He was right.
Ellen, a pale blond woman, centered amongst the dark-haired, dark-skinned Indians, kneels between the mother’s legs. She helps deliver the baby and turns to look at the fool with the camera. In her face is all the frustration and sadness of someone who wants to save the entire world, but knows that she cannot.
As I peered through a viewfinder disengaged from the world, my life was right in front of me. I booked a flight back that evening to find her and bring her home. She thought it strange and romantic and a little bit scary just as all new love is. It took convincing, a year’s worth of convincing, the kind that dips perilously close to groveling, but eventually she married me.
I heard the distant engine of a car and the creak of springs and I knew it was my sisters. The car drew closer and stopped. Doors opened and closed. I waited. They knew where to find me.
“Hey, big brother, did you get it all done?” asked Maria.
“Yeah, I found the secret compartment stashed with the family jewels so there is nothing left to do.”
She hugged me and kissed my cheek. My other sister, Olivia, climbed up on the porch and did the same.
“I hope you made coffee for all of us,” said Olivia.
“Well, don’t be rude, get your baby sisters a cup,” said Maria.
They sat in the rocking chairs our father had made. The wood was cypress, silvered and checked with time. They were diabolically comfortable despite never having a cushion on them. My mother called them time sponges because once you sat in one they absorbed time and worry until the day was over. I went inside and fixed them coffee.
I rejoined them, their rocking in progress, and handed them their coffees. I sat myself and we propped our feet up on the rail and pushed off with our toes. The morning warmed. Time fled.
Olivia was the first one to break the moment.
“We need to get to it.”
“Yeah,” I agreed. “In a minute.”
“So, go get the cleaning supplies in the trunk,” said Maria.
“You go get’em.”
“I’m a girl.”
“That only worked with Dad.”
I relented. They were always good at waiting me out.
“Works with you too,” she said.
Back inside, I dropped the cleaning supplies on a kitchen counter. My sisters surveyed the scene. Dad was organized. Everything had its place, but he was not one for the deep cleaning that Mom specialized in. Neither was I. Dust bunnies overpopulated the underplaces and threatened to become an invasive species. My idea of cleaning the toilet was lowering the lid.
“Oh my,” said Maria.
Olivia slapped me in the back of the head.
Maria took charge, issuing directions and instructions, which we both promptly ignored. We drifted off to the area in the cottage that needed our respective attentions the most, Olivia to the back bedroom where she used to play with William, Maria to my parent’s bedroom where she would curl in bed between Mom and Dad, and me back to the window seat, grown small with time.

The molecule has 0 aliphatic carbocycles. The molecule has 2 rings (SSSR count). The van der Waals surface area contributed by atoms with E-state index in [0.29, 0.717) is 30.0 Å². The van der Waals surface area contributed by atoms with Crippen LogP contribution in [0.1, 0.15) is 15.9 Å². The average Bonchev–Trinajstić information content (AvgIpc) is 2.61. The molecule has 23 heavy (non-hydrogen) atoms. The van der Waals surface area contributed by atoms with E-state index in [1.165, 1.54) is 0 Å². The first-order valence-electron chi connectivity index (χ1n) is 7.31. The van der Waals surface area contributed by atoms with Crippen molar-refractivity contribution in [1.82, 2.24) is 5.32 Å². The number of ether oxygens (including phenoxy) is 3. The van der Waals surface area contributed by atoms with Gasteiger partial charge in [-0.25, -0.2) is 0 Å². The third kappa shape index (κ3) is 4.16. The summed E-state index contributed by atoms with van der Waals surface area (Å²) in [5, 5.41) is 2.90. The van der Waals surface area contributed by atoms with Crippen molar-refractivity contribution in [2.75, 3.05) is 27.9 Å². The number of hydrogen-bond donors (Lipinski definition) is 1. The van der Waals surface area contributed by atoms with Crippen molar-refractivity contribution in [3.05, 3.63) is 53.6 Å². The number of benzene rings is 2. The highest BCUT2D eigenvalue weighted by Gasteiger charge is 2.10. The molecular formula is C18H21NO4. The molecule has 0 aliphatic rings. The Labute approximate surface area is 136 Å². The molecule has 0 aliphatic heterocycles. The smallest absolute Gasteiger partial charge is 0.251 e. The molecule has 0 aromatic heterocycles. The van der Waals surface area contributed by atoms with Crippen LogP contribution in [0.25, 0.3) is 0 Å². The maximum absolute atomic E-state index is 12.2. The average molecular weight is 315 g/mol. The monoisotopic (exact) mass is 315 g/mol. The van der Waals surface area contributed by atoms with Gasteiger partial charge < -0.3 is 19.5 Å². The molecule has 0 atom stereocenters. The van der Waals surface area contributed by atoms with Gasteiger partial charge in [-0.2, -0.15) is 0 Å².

I thought about showing them the pictures but then decided against it. I picked up the lens and felt the smooth, effortless glide of the focus ring. I thought of those wonderful, beautiful, disturbing pictures and wonder how many layers of light the lens dove through to capture them.
I put the lens down and puttered around, moving dust from place to place, lemon pledging the woodwork more for the smell than anything else.
I came back to the lens.
I knew I shouldn’t, but I did. I walked to my car and retrieved my camera, a Nikon D4, from the trunk. I affixed the lens and it clicked into place. The wind blew through the pines and I heard the scratching sounds of something small and furry in a clump of holly. I thought about what I was going to do and tried to talk myself out of it. Maybe there was a reason why I never saw the lens on any of my father’s cameras, maybe he knew better, but why leave it for me to find? I looked through the viewfinder not knowing what to expect. The world appeared the same and I was confused. I panned around, surveying the world through the lens, and thought that things should be different, like they were in my father’s photographs. When did it capture the light of other days, or days that we have no names for, in places that are just a little bit skewed from where we are, maybe in the act of creation, when a decision was made, and the shutter was released? I walked back to the cottage and my sisters were at the picnic table. A plate of ham sandwiches and a pitcher of ice tea were on the table.
“Not that you deserve any because you’ve been goofing off all morning,” said Olivia.
I raised the camera to my eye and both of them thrust their hands up to protect their faces from incrimination. It’s a false vanity. Both my sisters have inherited a natural beauty from my mother.
“Put your hands down.”
“Martin, please,” said Maria. “I’m filthy.”
“Come on,” chimed Olivia.
“Just one shot.”
“Just one.” agreed Maria.
“Only because you are so good,” said Olivia. “Do that Photoshop thing on my freckles.”
I crouched down to take a low angle shot. I focused the lens manually, my sister’s faces blurred in and out. I set the aperture to a shallow depth of field and composed them in the right one third of the frame. I focused on their eyes and released the shutter.
The picture popped up in the LCD window and then flashed away into storage.